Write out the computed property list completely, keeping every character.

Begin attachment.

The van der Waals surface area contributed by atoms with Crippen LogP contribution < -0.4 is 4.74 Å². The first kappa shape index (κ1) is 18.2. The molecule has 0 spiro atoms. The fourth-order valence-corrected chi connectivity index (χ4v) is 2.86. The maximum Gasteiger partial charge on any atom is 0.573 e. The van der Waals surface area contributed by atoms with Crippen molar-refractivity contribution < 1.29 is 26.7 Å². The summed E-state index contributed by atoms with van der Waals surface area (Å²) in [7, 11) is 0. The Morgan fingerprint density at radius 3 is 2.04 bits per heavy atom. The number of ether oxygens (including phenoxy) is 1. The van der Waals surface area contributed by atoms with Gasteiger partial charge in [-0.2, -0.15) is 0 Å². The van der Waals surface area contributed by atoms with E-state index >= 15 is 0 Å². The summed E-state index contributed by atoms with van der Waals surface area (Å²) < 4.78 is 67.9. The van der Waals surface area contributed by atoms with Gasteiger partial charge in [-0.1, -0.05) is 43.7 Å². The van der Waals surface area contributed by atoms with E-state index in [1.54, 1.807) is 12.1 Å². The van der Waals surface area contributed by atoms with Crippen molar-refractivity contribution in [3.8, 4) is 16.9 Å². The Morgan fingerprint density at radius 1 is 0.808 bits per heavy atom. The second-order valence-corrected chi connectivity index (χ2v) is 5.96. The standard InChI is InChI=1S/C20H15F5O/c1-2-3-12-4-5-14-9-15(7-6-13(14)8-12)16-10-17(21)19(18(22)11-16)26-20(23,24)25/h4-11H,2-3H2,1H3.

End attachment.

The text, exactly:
The van der Waals surface area contributed by atoms with Crippen LogP contribution < -0.4 is 4.74 Å². The first kappa shape index (κ1) is 18.2. The molecule has 0 spiro atoms. The fourth-order valence-corrected chi connectivity index (χ4v) is 2.86. The maximum Gasteiger partial charge on any atom is 0.573 e. The van der Waals surface area contributed by atoms with Crippen molar-refractivity contribution < 1.29 is 26.7 Å². The summed E-state index contributed by atoms with van der Waals surface area (Å²) in [7, 11) is 0. The Morgan fingerprint density at radius 3 is 2.04 bits per heavy atom. The number of ether oxygens (including phenoxy) is 1. The van der Waals surface area contributed by atoms with Gasteiger partial charge in [-0.2, -0.15) is 0 Å². The van der Waals surface area contributed by atoms with E-state index >= 15 is 0 Å². The summed E-state index contributed by atoms with van der Waals surface area (Å²) < 4.78 is 67.9. The van der Waals surface area contributed by atoms with Gasteiger partial charge in [-0.1, -0.05) is 43.7 Å². The van der Waals surface area contributed by atoms with E-state index in [1.54, 1.807) is 12.1 Å². The van der Waals surface area contributed by atoms with Crippen molar-refractivity contribution in [3.8, 4) is 16.9 Å². The Morgan fingerprint density at radius 1 is 0.808 bits per heavy atom. The second-order valence-corrected chi connectivity index (χ2v) is 5.96. The standard InChI is InChI=1S/C20H15F5O/c1-2-3-12-4-5-14-9-15(7-6-13(14)8-12)16-10-17(21)19(18(22)11-16)26-20(23,24)25/h4-11H,2-3H2,1H3.